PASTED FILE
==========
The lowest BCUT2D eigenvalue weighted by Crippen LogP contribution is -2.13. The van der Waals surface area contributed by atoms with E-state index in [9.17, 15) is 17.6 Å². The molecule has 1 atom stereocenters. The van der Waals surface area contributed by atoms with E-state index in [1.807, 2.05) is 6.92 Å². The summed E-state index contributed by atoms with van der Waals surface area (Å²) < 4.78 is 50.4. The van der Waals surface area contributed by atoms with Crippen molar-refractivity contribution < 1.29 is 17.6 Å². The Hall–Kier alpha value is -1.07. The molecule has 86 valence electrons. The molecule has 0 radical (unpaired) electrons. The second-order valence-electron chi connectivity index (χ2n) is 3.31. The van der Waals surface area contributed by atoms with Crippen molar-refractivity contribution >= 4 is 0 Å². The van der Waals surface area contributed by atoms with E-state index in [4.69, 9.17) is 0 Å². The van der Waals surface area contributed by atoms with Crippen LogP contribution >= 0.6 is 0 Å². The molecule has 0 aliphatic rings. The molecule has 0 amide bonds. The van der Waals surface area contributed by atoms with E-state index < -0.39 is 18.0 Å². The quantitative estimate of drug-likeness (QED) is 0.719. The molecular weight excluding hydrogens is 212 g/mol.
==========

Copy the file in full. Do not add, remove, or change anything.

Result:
The lowest BCUT2D eigenvalue weighted by Crippen LogP contribution is -2.13. The van der Waals surface area contributed by atoms with E-state index in [9.17, 15) is 17.6 Å². The molecule has 1 atom stereocenters. The van der Waals surface area contributed by atoms with E-state index in [1.807, 2.05) is 6.92 Å². The summed E-state index contributed by atoms with van der Waals surface area (Å²) < 4.78 is 50.4. The van der Waals surface area contributed by atoms with Crippen molar-refractivity contribution < 1.29 is 17.6 Å². The Hall–Kier alpha value is -1.07. The molecule has 86 valence electrons. The molecule has 0 radical (unpaired) electrons. The second-order valence-electron chi connectivity index (χ2n) is 3.31. The van der Waals surface area contributed by atoms with Crippen molar-refractivity contribution >= 4 is 0 Å². The van der Waals surface area contributed by atoms with E-state index in [4.69, 9.17) is 0 Å². The van der Waals surface area contributed by atoms with Crippen LogP contribution >= 0.6 is 0 Å². The molecule has 0 aliphatic rings. The molecule has 0 amide bonds. The van der Waals surface area contributed by atoms with E-state index < -0.39 is 18.0 Å². The quantitative estimate of drug-likeness (QED) is 0.719. The molecular weight excluding hydrogens is 212 g/mol.